The General Motors transmission plant in Warren has officially closed.
About 260 hourly workers are affected by the closure, which took effect at 1 p.m. Friday, Fox 2 Detroit said about the 78-year-old plant. The Warren plant is one of four the company is idling nationwide.
About a quarter of the 260 workers accepted transfers to plants in Toledo and Flint, Fox 2 Detroit said. Others are waiting, while 25 are retiring.
When GM announced last November that it planned the closures, the company said more than 1,500 hourly workers would be affected at the plants. As of February of this year, nearly 950 employees accepted transfer opportunities at truck, SUV and crossover-related operations, GM said in a press release. That includes 132 Lordstown, Ohio, employees being placed at GM’s Spring Hill plant.
Employee Ghana Goodwin-Dye, president of UAW Local 909, which represented workers in Warren, told Wards Auto that GM should invest in American jobs rather than Mexico and China.
GM considers the plants “unallocated” pending the outcome of contract talks between GM and the union, Wards Auto said. The union will press GM for new investments in the plants.
Democrats, including U.S. Rep. Dan Kildee (D-MI-05), blamed President Donald Trump, WXYZ said.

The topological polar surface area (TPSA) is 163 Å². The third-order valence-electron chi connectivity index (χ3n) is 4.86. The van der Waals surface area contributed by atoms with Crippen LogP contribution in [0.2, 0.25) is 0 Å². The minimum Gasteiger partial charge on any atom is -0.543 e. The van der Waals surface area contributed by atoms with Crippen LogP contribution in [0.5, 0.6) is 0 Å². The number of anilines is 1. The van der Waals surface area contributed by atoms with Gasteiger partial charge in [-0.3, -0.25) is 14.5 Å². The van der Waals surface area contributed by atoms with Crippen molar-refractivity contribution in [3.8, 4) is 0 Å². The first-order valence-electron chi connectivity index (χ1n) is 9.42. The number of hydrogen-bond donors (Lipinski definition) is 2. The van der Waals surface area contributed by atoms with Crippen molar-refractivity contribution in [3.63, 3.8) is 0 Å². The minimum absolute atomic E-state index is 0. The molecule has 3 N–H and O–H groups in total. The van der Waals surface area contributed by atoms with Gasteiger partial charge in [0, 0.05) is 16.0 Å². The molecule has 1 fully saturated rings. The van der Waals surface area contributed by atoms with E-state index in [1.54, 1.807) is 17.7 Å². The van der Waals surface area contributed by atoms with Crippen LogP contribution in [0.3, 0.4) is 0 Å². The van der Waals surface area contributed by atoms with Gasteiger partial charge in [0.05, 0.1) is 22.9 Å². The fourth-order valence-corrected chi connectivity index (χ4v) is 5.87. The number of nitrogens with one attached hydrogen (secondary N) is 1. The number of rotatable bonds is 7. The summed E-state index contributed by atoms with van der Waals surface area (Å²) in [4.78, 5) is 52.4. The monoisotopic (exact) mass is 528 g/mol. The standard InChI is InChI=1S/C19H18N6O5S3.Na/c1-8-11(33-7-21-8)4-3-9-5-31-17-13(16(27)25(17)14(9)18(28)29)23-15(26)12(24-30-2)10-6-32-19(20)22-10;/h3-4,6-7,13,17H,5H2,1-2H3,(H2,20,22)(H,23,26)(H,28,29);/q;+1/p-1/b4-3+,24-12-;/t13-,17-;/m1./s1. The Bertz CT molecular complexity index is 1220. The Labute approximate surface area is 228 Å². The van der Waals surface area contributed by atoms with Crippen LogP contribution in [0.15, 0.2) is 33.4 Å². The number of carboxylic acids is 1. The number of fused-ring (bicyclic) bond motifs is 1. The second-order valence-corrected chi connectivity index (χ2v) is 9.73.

However, the president has been urging House Democrats to end their resistance and pass the USMCA, which has been dubbed “NAFTA 2.0.”
Former Missouri Republican Gov. Matt Blunt, president of the American Automotive Policy Council, last week called for bipartisan support of USMCA and issued a statement.
“FCA US, Ford and General Motors are essential to America’s economic growth supporting two out of three jobs in the U.S. auto sector,” he said. “America’s automakers, their employees, and the auto manufacturing supply chain depend on exports to grow jobs here at home. The USMCA will help ensure that the American automotive industry is able to stay globally competitive by establishing a framework to increase investment and research and development in the United States.”
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